February, 2022 Hard Case Crime
I recently came across this posthumously published Donald Westlake novel at the library, where someone had misfiled it in the Romance section. Why I was in the Romance section is another story. But anyway the great cover, credited to Paul Mann, obviously drew my attention; yet more proof that Hard Case Crime knows the old ways are the best ways when attracting potential readers. I mean unlike the bland photoshopped covers of today, the one for Call Me A Cab, uh, “called” me right over.
But man, I really puzzled over the back cover copy…which seemed to go out of its way to tell you what the novel was not. Namely, that it wasn’t a crime novel. There was almost an apologetic tone to this back cover copy. Even more curious was that I saw the book featured an afterword by Hard Case Crime honcho Charles Adair, which was even more apologetic about the fact that Call Me A Cab wasn’t a crime novel. Curiously, in his afterword Adair takes no ownership in his own (potential) misleading of readers; I mean if anything misconstrues that Call Me A Cab is a crime novel, it would be the cover art, which of course seems to come straight off a 1950s Gold Medal paperback.
As I read all this apologism, some of it nearly desperate in its attempt to convey that there might be some kernels of “crime” in the novel, I thought to myself, “Are things really so bad in the publishing world these days?” I mean, Donald Westlake, who of course wrote Parker as Richard Stark, was quite prolific and popular. The dude surely has his readers…ones who, I’m certain, would be happy to read anything new by Westlake (who died in 2008). I mean, is it truly such a concern that readers might throw Call Me A Cab down in spite when they learn that it’s not a crime novel, but instead a sort of 1970s take on a Hollywood screwball comedy from three decades earlier?
That’s another thing. Neither Adair’s afterword nor any of the industry or reader reviews I’ve come across for Call Me A Cab have mentioned the 1934 movie It Happened One Night. I can understand this…I mean I’m sure only mutants like myself still even watch movies from 80 years ago. But Donald Westlake was born in 1933, and It Happened One Night was one of the biggest hits in early Hollywood history – and also it is often cited as the originator of the “screwball” craze. That is, comedy dramas in which two disperate personalities – a good-looking guy and a good-looking gal, naturally – find each other and fall in love amid a lot of craziness. The plot of It Happened One Night, which stars Clark Gable and Claudette Colbert and was directed by Frank Capra, based on a short story titled “Night Bus” by Samuel Hopkins Adams, features a headstrong young woman who is supposed to marry a wealthy man, but instead goes on a cross-country journey with a working-class guy she gradually falls in love with.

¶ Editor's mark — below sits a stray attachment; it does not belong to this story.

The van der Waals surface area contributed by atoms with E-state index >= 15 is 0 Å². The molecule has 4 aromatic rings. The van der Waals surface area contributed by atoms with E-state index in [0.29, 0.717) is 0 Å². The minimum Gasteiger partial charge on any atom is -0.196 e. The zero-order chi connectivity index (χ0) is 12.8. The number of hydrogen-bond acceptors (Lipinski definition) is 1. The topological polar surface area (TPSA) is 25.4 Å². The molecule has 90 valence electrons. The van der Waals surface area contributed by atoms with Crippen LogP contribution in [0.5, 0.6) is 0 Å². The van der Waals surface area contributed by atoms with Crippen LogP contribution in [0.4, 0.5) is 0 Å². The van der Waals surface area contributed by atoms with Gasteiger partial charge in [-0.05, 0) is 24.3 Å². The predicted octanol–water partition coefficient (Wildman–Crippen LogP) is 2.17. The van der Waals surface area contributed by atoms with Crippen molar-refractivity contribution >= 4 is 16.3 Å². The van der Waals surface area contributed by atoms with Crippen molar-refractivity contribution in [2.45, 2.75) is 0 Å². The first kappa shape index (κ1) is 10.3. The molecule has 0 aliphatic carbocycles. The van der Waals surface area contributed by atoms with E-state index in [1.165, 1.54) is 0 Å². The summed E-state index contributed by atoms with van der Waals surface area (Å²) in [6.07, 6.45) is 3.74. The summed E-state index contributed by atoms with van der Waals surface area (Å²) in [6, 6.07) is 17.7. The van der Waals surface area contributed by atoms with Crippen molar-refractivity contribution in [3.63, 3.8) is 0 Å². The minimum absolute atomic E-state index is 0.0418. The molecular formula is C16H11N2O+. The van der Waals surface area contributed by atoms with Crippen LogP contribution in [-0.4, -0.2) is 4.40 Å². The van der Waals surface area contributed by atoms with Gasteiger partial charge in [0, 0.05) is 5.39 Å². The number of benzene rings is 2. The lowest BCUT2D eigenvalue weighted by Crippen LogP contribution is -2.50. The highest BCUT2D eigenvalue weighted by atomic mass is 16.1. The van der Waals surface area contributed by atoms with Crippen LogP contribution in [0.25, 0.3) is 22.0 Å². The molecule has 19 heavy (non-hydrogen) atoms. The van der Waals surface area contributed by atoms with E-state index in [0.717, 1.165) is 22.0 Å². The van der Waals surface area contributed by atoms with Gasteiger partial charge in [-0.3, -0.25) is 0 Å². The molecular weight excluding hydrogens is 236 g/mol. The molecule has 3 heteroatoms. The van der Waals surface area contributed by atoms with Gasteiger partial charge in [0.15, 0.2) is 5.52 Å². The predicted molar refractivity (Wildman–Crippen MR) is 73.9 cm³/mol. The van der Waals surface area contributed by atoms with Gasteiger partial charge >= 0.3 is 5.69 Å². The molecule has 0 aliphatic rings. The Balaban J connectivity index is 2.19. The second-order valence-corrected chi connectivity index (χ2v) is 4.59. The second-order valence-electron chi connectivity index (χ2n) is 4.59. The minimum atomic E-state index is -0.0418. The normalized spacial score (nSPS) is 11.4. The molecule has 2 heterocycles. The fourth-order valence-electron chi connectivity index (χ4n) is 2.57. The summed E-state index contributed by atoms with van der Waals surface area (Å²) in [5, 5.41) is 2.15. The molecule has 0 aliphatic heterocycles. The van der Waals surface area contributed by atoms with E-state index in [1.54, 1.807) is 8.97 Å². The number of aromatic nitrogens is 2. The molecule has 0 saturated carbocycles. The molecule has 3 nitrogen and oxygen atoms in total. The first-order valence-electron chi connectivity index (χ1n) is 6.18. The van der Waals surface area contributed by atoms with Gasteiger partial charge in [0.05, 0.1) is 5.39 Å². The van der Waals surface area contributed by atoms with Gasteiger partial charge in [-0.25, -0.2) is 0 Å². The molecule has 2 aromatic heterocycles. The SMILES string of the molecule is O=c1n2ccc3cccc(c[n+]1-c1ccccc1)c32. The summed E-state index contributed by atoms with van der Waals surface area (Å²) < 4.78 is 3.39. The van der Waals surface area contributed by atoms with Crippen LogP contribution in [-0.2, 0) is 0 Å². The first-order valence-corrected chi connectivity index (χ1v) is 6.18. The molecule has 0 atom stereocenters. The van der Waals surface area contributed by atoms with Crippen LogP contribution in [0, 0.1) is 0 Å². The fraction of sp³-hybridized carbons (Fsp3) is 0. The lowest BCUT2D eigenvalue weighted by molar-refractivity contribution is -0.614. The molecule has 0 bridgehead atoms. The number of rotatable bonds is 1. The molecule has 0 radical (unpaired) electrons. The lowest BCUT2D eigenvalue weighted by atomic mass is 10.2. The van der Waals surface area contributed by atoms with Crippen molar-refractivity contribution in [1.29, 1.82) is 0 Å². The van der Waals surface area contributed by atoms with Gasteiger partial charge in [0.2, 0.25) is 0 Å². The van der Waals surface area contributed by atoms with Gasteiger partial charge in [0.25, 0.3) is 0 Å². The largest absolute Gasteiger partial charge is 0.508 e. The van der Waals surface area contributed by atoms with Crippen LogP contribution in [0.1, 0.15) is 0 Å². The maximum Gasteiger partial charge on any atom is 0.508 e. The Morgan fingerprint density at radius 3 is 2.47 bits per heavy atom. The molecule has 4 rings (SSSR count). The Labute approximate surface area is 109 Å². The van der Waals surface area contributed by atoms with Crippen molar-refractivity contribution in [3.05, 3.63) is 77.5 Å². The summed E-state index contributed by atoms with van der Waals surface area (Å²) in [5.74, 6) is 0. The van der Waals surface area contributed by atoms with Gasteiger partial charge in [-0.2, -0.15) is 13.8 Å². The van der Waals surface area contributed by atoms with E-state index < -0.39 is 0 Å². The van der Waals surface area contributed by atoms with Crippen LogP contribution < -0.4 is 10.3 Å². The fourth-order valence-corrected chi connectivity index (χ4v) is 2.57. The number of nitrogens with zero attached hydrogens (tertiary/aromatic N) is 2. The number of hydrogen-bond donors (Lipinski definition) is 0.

And what’s the plot of Call Me A Cab? Well, it’s about a headstrong young woman who is supposed to marry a wealthy man, but instead goes on a cross-country journey with a working-class guy she gradually falls in love with. So it seems pretty obvious what Donald Westlake’s inspiration was. But here’s the thing. While “girl takes a car ride across the country to put off her inevitable marriage” might work in some snappily-paced 1940s screwball comedy with witty dialog by Preston Sturges or somesuch, it just comes off as very, very hard to buy in a 239-page book by the guy who wrote the Parker series. The entire plot is just unbelievable when you have so much time to ponder it; I mean, you don’t have much time to ponder the plot of a screwball movie, given that they move so quickly. Call Me A Cab, if you’ll pardon the pun, is stuck in neutral for most of the novel.
In his afterword, Charles Ardai also notes that Westlake continuously went back to tinker with his manuscript, adding some things, removing others, and this Hard Case Crime edition is comprised of what Ardai considers the best snippets. One thing Ardai leaves unstated is that Westlake obviously chose to move on to other projects and left Call Me A Cab unfinished because he himself likely saw the problems with his book. I mean, Call Me A Cab even features that hoary old cliché of “the very pregnant woman who needs a ride to the hospital or she’s going to give birth in the taxi.” Stuff like that was probably even considered a cliché in the days of I Love Lucy. And mind you, this happens fairly early on in the book. In a way I kind of wish Westlake had just continued on this goofy path, maybe with more of a topical ‘70s flair…like a PLO terrorist hijacking the narrator’s cab: “My friends, this taxi is going to Cuba.”
Speaking of which, one of the saving graces of Call Me A Cab is that it’s a product of the ‘70s, though Westlake, writing in the actual era, obviously doesn’t beat us over the head with this fact. I mean for a person like me who mainly reads novels from the ‘70s, it’s all pretty typical, but this is later in the ‘70s than my usual safe space, with occasional mentions of CB radios. Otherwise it’s your basic ‘70s vibe, with frequent smoking and occasional casual sex – I was very happy for a random part where our narrating cab driver picks up some restaurant floozie during his cross-country trek. Of course the sex happens off-page, but I’d imagine such displays of rugged virility would not be acceptable in a novel written today.